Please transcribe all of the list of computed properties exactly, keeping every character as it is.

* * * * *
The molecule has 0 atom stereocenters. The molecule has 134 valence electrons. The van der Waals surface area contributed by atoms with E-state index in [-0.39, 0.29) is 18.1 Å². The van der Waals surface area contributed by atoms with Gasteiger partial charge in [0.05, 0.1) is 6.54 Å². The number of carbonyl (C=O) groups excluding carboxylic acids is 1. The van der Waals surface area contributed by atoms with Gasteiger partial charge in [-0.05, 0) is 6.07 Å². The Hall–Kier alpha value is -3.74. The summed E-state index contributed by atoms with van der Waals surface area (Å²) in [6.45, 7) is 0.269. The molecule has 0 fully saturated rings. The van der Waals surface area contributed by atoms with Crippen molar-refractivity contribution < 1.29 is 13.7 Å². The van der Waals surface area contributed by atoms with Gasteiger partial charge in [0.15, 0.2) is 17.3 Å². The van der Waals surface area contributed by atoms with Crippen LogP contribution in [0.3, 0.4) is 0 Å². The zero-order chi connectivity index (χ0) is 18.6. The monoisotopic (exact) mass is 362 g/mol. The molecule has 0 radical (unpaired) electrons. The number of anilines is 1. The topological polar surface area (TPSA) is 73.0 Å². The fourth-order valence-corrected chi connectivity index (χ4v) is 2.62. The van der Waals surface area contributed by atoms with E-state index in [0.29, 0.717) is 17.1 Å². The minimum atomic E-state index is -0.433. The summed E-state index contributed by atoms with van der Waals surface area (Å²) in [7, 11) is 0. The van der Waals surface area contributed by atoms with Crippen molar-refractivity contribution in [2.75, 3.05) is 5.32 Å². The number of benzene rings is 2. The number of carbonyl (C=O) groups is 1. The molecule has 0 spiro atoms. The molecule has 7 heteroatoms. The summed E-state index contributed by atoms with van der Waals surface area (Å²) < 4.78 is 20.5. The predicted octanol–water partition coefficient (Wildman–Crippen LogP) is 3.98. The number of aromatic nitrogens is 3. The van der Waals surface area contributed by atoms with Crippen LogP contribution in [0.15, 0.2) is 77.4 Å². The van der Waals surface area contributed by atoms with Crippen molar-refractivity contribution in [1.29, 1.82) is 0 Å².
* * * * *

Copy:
The molecule has 0 atom stereocenters. The molecule has 134 valence electrons. The van der Waals surface area contributed by atoms with E-state index in [-0.39, 0.29) is 18.1 Å². The van der Waals surface area contributed by atoms with Gasteiger partial charge in [0.05, 0.1) is 6.54 Å². The number of carbonyl (C=O) groups excluding carboxylic acids is 1. The van der Waals surface area contributed by atoms with Gasteiger partial charge in [-0.05, 0) is 6.07 Å². The Hall–Kier alpha value is -3.74. The summed E-state index contributed by atoms with van der Waals surface area (Å²) in [6.45, 7) is 0.269. The molecule has 0 fully saturated rings. The van der Waals surface area contributed by atoms with Crippen molar-refractivity contribution < 1.29 is 13.7 Å². The van der Waals surface area contributed by atoms with Gasteiger partial charge in [0.15, 0.2) is 17.3 Å². The van der Waals surface area contributed by atoms with Crippen LogP contribution in [0.3, 0.4) is 0 Å². The zero-order chi connectivity index (χ0) is 18.6. The monoisotopic (exact) mass is 362 g/mol. The molecule has 0 radical (unpaired) electrons. The number of anilines is 1. The topological polar surface area (TPSA) is 73.0 Å². The fourth-order valence-corrected chi connectivity index (χ4v) is 2.62. The van der Waals surface area contributed by atoms with E-state index in [0.29, 0.717) is 17.1 Å². The minimum atomic E-state index is -0.433. The summed E-state index contributed by atoms with van der Waals surface area (Å²) in [7, 11) is 0. The van der Waals surface area contributed by atoms with Crippen molar-refractivity contribution in [2.75, 3.05) is 5.32 Å². The number of benzene rings is 2. The number of carbonyl (C=O) groups is 1. The molecule has 0 spiro atoms. The molecule has 7 heteroatoms. The summed E-state index contributed by atoms with van der Waals surface area (Å²) < 4.78 is 20.5. The predicted octanol–water partition coefficient (Wildman–Crippen LogP) is 3.98. The number of aromatic nitrogens is 3. The van der Waals surface area contributed by atoms with Crippen LogP contribution in [0.15, 0.2) is 77.4 Å². The van der Waals surface area contributed by atoms with Crippen molar-refractivity contribution in [1.29, 1.82) is 0 Å².